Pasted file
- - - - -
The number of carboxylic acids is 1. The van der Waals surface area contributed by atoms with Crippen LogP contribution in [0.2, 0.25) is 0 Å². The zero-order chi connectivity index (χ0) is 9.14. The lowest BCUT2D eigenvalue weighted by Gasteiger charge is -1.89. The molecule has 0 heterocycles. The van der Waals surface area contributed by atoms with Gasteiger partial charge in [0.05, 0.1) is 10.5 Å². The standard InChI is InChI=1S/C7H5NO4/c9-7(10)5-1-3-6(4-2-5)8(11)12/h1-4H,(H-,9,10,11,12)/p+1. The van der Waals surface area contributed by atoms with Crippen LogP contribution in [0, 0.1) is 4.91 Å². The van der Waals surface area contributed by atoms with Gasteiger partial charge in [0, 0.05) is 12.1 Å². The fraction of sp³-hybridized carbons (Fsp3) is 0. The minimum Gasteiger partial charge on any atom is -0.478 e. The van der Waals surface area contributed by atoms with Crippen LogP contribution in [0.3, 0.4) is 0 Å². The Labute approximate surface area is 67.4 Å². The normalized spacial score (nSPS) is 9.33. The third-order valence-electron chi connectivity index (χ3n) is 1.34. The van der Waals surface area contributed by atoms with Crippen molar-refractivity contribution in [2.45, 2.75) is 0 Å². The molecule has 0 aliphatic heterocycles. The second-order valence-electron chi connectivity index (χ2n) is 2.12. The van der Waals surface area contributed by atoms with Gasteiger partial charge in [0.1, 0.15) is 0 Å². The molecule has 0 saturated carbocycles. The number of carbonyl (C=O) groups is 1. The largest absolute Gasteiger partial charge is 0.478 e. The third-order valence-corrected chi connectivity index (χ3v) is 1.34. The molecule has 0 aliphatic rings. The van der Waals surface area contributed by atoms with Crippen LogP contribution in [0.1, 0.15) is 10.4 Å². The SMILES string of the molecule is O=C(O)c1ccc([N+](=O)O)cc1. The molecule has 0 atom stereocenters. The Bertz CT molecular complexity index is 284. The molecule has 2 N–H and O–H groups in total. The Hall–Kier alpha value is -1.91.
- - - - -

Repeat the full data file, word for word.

The number of carboxylic acids is 1. The van der Waals surface area contributed by atoms with Crippen LogP contribution in [0.2, 0.25) is 0 Å². The zero-order chi connectivity index (χ0) is 9.14. The lowest BCUT2D eigenvalue weighted by Gasteiger charge is -1.89. The molecule has 0 heterocycles. The van der Waals surface area contributed by atoms with Gasteiger partial charge in [0.05, 0.1) is 10.5 Å². The standard InChI is InChI=1S/C7H5NO4/c9-7(10)5-1-3-6(4-2-5)8(11)12/h1-4H,(H-,9,10,11,12)/p+1. The van der Waals surface area contributed by atoms with Crippen LogP contribution in [0, 0.1) is 4.91 Å². The van der Waals surface area contributed by atoms with Gasteiger partial charge in [0, 0.05) is 12.1 Å². The fraction of sp³-hybridized carbons (Fsp3) is 0. The minimum Gasteiger partial charge on any atom is -0.478 e. The van der Waals surface area contributed by atoms with Crippen LogP contribution in [0.3, 0.4) is 0 Å². The Labute approximate surface area is 67.4 Å². The normalized spacial score (nSPS) is 9.33. The third-order valence-electron chi connectivity index (χ3n) is 1.34. The van der Waals surface area contributed by atoms with Crippen molar-refractivity contribution in [2.45, 2.75) is 0 Å². The molecule has 0 aliphatic heterocycles. The second-order valence-electron chi connectivity index (χ2n) is 2.12. The van der Waals surface area contributed by atoms with Gasteiger partial charge in [0.1, 0.15) is 0 Å². The molecule has 0 saturated carbocycles. The number of carbonyl (C=O) groups is 1. The largest absolute Gasteiger partial charge is 0.478 e. The third-order valence-corrected chi connectivity index (χ3v) is 1.34. The molecule has 0 aliphatic rings. The van der Waals surface area contributed by atoms with Crippen LogP contribution in [0.1, 0.15) is 10.4 Å². The SMILES string of the molecule is O=C(O)c1ccc([N+](=O)O)cc1. The molecule has 0 atom stereocenters. The Bertz CT molecular complexity index is 284. The molecule has 2 N–H and O–H groups in total. The Hall–Kier alpha value is -1.91.